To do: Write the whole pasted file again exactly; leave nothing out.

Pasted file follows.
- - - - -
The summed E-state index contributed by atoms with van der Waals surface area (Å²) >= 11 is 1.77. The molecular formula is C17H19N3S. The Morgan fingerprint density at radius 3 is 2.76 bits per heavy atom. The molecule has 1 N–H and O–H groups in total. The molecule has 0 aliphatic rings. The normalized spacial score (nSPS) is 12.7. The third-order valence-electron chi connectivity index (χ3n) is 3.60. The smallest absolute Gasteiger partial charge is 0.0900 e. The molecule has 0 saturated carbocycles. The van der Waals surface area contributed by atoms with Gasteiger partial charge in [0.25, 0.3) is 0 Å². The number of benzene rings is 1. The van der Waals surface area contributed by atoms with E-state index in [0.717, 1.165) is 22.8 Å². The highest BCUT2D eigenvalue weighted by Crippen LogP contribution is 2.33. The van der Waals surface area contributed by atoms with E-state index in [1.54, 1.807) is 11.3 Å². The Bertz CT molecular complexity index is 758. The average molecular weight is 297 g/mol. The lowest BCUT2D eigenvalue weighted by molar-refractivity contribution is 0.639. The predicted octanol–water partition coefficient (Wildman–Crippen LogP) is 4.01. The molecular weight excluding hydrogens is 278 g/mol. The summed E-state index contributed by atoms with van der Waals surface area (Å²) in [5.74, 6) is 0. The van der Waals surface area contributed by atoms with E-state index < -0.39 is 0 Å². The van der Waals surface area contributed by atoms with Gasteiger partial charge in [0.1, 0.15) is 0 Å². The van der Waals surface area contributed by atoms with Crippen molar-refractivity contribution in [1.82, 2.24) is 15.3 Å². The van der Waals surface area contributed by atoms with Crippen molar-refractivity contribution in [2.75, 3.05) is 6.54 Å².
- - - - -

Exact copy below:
The summed E-state index contributed by atoms with van der Waals surface area (Å²) >= 11 is 1.77. The molecular formula is C17H19N3S. The Morgan fingerprint density at radius 3 is 2.76 bits per heavy atom. The molecule has 1 N–H and O–H groups in total. The molecule has 0 aliphatic rings. The normalized spacial score (nSPS) is 12.7. The third-order valence-electron chi connectivity index (χ3n) is 3.60. The smallest absolute Gasteiger partial charge is 0.0900 e. The molecule has 0 saturated carbocycles. The van der Waals surface area contributed by atoms with Gasteiger partial charge in [0.25, 0.3) is 0 Å². The number of benzene rings is 1. The van der Waals surface area contributed by atoms with E-state index in [0.717, 1.165) is 22.8 Å². The highest BCUT2D eigenvalue weighted by Crippen LogP contribution is 2.33. The van der Waals surface area contributed by atoms with E-state index in [1.54, 1.807) is 11.3 Å². The Bertz CT molecular complexity index is 758. The average molecular weight is 297 g/mol. The lowest BCUT2D eigenvalue weighted by molar-refractivity contribution is 0.639. The predicted octanol–water partition coefficient (Wildman–Crippen LogP) is 4.01. The molecular weight excluding hydrogens is 278 g/mol. The summed E-state index contributed by atoms with van der Waals surface area (Å²) in [5.74, 6) is 0. The van der Waals surface area contributed by atoms with E-state index < -0.39 is 0 Å². The van der Waals surface area contributed by atoms with Gasteiger partial charge in [0.1, 0.15) is 0 Å². The van der Waals surface area contributed by atoms with Crippen molar-refractivity contribution in [1.82, 2.24) is 15.3 Å². The van der Waals surface area contributed by atoms with Crippen molar-refractivity contribution in [2.75, 3.05) is 6.54 Å².